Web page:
A few quick notes from Unyama camp:
It took less than 15 minutes, along a badly rutted red dirt road, to
drive from Gulu to the camp, which engulfed the road from both sides at
a certain point. First, there was a bit of bureaucratic fiddling
around in the office, there on the main road, of the Chairman of the
“LC-3” local government. (That is the third highest of five
levels of Local Council in Uganda’s still-evolving system of local
administration. What Mao heads, by contrast, is the highest levl:
LC-5.) The Chairperson explained to me that his LC-3 contains
seven parishes, all of whose residents are now in three IDP
camps. “Everybody from this sub-district is in camps,” he
Later, the (also elected) Camp Leader of Unyama camp arrived: Odola
Raymond Lamaka. Both these officials treated Arthur, our driver
Robert, and me with some wariness at the beginning. But both in
turn seemed to warm up to us; and eventually both proved very friendly
Long story short. Hundreds of straw-thatched round mud huts, all
placed very close to each other on the hard-packed earth. There
was a big rain last night, which had carved deep gulleys in the winding
alleys between the huts. The camp has, as Raymond said,
“20,429-plus” residents– put in the ‘plus’ because more people are
coming here all the time.”
Raymond said he had had 12 children, of whom seven had died. He
said the emergency health facilities were completely inadequate.
The camp was established in 1996, next to an army post that had been
established in the extensive grounds of a teachers’ training
college. The college buildings are still there– though the
college is in mid-year recess right now. The army camp is still
there, too. And along the way, the entire population of this
sub-district has been relocated into this and the other two IDP camps.
Raymond, who used to work as a receptionist at the college, pointed to
a nearby hill and said that was where his family’s homestead was.
He also pointed to other places around where, he said, there had been a
couple of notorious massacres by the LRA in 1996– the ones that had
precipitated the forced relocation of the people into the camps:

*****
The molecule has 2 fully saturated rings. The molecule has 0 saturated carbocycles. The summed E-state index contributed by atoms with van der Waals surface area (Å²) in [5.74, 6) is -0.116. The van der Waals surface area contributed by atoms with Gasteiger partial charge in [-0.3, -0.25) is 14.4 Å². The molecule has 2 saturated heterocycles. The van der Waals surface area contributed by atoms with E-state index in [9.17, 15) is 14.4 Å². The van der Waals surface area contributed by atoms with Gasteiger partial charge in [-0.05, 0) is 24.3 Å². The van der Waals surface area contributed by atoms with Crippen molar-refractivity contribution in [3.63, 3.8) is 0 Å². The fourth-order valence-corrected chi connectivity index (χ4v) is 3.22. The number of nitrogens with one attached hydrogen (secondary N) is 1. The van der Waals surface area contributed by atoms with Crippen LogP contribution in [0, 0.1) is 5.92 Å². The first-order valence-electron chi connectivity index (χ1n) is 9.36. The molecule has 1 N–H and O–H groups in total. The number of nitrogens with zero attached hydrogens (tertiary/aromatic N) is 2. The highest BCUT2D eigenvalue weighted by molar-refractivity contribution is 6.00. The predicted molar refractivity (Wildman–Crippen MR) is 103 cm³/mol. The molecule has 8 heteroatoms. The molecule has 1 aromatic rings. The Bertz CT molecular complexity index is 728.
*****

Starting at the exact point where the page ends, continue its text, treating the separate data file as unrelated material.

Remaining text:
area just 48 hours to all move into the camp. Some people stayed
outside. In 1997, the army brought in a big gun and started
shelling their homes.
We had to leave behind everything that we had been cultivating in our
farms, and we lost nearly all our livestock.
Earlier in the day, Janes Otto of the Human Rights Forum had told
us that though the army said the rationale the army gave for the
relocations was to protect the people from the LRA’s abductions and
other atrocities, in fact, after the population was concentrated in the
camps it often proved even easier for the LRA to carry out abductions
on a larger scale: “One-stop shopping,” as he described it.
The LC-3 chair at Unyama told us that he received fairly regular
complaints from women who’ve been raped by soldiers. I asked what
scale these compaints wre on. He said last month he had received
three, and had passed them on to the police for investigation.
(Otto had further information about rights abuses committed by soldiers
in the camps, too.)
Anyway, we walked along a major thoroughfare through the camp.
I’ll describe it more, later; but here, I just want to summarize an
interestingf little portion of the discussion we had with ten community
leaders from the camp– the portion about their views of the ICC.
Raymond’s vice-leader Okello Harry had convened this little “focus
group” of, in all, 10 camp residents plus our driver for us as we were
walking along; and finally we were all sitting in a circle on the
ground under a shade tree in a grassy space between the IDP camp and
the army camp. Though everyone introduced themselves in English,
most of the rest of the conversation was held in Luo, with Arthur
interpreting for me.
During the discussion, Robert (our driver; not a resident of this camp)
and Florence, the deputy leader of one of the “zones” in the camp, both
spoke in favor of the ICC indictments and arrest warrants.
Everyone else spoke against them. I found it heartening that
people felt able to express a variety of opinions in a large group, and
that they listened very respectfully to each other as they
talked. I also found the balance of opinion there–with just two
of the 11 participating in the discussion voicing support for the ICC–
I’ll deal more, later, with the actual arguments people voiced.